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Officials Hopeful That Monkeypox Can Be Eliminated within the U.S.

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WASHINGTON — With monkeypox cases on the decline nationally, federal health officials expressed optimism on Thursday that the virus might be eliminated in the USA, though they cautioned that unless it was worn out globally, Americans would remain in danger.

“Our goal is to eradicate; that’s what we’re working toward,” Dr. Demetre Daskalakis, the deputy coordinator of the White House monkeypox response team, said during a visit to a monkeypox vaccination clinic in Washington. He added, “The prediction is, we’re going to get very close.”

Dr. Daskalakis was joined by President Biden’s health secretary, Xavier Becerra, and the response team’s coordinator, Robert J. Fenton Jr., who echoed his optimism. The visit to the clinic was intended to highlight efforts by the District of Columbia to shut the racial gap in vaccination against monkeypox — a serious goal of the Biden administration.

“The president said from the very starting, ‘Get on top of this, after which stay ahead of it,’” Mr. Becerra told reporters. “And we will’t say we actually stayed ahead of it if we’re leaving certain communities behind.”

Dr. Daskalakis, an infectious disease expert who previously ran the division of H.I.V. prevention on the Centers for Disease Control and Prevention, was brought onto the monkeypox response team by Mr. Biden last month.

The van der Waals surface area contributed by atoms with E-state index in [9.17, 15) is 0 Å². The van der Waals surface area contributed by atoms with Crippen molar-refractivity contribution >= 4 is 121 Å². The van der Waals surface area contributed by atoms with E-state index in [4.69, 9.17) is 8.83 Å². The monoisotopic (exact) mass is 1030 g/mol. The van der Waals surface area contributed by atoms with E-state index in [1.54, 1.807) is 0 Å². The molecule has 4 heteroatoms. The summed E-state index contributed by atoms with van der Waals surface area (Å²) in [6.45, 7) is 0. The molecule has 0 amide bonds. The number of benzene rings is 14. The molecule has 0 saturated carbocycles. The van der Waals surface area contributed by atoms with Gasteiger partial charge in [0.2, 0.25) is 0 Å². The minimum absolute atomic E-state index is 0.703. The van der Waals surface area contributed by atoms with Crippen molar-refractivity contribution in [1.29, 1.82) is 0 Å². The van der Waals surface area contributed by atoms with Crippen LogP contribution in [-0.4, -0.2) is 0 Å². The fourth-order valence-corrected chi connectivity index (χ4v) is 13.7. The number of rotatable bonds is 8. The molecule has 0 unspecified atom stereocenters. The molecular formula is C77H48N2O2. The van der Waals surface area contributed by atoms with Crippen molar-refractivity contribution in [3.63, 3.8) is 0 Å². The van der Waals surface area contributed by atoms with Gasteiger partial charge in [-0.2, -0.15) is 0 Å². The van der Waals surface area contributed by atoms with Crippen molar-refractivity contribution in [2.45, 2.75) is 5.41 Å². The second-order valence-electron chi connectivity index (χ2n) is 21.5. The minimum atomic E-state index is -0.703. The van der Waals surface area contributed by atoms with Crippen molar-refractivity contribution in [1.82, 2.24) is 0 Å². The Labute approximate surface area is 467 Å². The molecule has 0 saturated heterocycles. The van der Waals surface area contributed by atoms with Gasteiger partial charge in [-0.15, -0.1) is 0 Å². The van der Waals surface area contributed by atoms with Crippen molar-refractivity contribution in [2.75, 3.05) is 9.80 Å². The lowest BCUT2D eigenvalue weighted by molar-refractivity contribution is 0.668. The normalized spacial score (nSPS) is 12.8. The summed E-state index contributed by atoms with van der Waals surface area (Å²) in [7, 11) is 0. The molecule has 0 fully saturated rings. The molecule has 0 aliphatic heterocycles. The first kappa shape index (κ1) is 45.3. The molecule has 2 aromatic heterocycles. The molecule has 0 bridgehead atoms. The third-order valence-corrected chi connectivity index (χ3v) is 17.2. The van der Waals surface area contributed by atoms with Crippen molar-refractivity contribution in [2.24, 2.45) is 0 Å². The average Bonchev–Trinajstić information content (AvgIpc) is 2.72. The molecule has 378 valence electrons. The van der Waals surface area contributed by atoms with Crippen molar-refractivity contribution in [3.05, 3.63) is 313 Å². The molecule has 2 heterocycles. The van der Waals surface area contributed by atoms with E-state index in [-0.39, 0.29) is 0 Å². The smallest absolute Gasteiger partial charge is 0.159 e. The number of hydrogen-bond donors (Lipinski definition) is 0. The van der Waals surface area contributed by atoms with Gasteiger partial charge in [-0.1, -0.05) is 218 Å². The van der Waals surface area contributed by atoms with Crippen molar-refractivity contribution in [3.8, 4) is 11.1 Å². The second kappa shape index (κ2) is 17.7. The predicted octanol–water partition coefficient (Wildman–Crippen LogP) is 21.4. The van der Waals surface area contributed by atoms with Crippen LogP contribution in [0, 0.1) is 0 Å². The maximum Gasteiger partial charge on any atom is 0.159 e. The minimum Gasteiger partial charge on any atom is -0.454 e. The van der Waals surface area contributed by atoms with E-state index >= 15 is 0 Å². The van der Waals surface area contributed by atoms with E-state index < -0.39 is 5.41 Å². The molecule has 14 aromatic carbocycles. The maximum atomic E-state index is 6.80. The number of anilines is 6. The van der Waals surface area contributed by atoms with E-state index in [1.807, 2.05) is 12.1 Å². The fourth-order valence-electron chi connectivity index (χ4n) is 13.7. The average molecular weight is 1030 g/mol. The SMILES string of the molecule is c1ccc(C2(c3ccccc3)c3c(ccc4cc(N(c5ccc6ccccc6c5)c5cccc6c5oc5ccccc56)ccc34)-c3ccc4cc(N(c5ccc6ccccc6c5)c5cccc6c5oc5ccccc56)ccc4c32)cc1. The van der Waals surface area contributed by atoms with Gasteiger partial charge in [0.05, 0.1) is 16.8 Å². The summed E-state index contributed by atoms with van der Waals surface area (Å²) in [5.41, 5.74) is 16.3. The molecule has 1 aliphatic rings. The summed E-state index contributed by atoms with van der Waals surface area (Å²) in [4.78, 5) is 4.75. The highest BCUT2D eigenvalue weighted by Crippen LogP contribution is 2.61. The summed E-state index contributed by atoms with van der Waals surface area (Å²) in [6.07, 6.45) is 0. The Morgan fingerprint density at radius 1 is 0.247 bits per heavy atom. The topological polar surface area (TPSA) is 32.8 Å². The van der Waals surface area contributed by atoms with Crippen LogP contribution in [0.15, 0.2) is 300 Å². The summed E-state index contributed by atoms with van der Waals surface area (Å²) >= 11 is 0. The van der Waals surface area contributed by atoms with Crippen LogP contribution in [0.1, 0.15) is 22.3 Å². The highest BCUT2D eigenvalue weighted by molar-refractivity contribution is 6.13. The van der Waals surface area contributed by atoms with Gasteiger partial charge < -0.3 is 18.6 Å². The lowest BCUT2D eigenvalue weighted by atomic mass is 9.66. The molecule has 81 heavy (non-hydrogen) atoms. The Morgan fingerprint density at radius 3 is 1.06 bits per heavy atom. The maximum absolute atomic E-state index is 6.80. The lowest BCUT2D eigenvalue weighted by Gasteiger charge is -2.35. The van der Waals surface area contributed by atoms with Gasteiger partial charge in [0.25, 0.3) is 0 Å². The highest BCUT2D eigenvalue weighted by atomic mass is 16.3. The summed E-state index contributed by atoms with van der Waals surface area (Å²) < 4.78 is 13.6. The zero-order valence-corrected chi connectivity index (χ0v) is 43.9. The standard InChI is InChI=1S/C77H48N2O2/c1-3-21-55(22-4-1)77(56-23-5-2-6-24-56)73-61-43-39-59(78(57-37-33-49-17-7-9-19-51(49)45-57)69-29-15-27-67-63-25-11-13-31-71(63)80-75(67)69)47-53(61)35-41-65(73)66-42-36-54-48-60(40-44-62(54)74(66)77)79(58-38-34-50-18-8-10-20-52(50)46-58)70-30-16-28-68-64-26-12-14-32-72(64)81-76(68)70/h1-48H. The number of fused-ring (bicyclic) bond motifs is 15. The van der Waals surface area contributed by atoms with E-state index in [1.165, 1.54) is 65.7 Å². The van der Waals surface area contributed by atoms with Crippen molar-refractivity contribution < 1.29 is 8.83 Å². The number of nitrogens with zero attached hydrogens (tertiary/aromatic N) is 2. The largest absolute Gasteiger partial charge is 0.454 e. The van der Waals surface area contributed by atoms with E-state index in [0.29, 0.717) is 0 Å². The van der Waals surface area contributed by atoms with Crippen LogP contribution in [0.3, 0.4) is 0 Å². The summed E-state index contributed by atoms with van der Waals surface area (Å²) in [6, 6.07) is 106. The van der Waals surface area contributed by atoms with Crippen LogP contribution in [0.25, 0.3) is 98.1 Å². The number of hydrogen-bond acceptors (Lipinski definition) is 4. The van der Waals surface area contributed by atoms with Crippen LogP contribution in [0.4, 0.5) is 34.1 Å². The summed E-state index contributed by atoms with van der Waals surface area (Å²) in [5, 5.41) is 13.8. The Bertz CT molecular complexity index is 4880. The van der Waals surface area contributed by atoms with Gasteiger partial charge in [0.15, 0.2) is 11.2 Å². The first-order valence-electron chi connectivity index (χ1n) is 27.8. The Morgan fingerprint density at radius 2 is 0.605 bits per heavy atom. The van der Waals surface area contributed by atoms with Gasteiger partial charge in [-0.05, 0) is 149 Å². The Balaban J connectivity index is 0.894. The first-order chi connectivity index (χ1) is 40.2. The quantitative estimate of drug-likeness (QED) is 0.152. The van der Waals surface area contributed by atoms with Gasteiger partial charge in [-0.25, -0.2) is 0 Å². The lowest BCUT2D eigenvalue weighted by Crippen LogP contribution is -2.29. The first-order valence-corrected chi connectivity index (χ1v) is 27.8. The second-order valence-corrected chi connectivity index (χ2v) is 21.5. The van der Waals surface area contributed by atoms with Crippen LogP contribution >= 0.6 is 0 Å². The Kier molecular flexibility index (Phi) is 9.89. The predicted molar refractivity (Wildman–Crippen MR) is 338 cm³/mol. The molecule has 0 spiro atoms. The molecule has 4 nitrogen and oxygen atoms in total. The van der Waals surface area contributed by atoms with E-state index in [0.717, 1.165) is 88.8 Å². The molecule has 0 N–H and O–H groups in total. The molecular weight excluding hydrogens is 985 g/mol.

What to Know Concerning the Monkeypox Virus

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What’s monkeypox? Monkeypox is a virus just like smallpox, but symptoms are less severe. It was discovered in 1958, after outbreaks occurred in monkeys kept for research. The virus was primarily present in parts of Central and West Africa, but recently it has spread to dozens of nations and infected tens of hundreds of individuals, overwhelmingly men who’ve sex with men.

How does it spread? The monkeypox virus can spread from individual to individual through close physical contact with infectious lesions or pustules, by touching items — like clothing or bedding — that previously touched the rash, or via the respiratory droplets produced by coughing or sneezing. Monkeypox can be transmitted from mother to fetus via the placenta or through close contact during and after birth.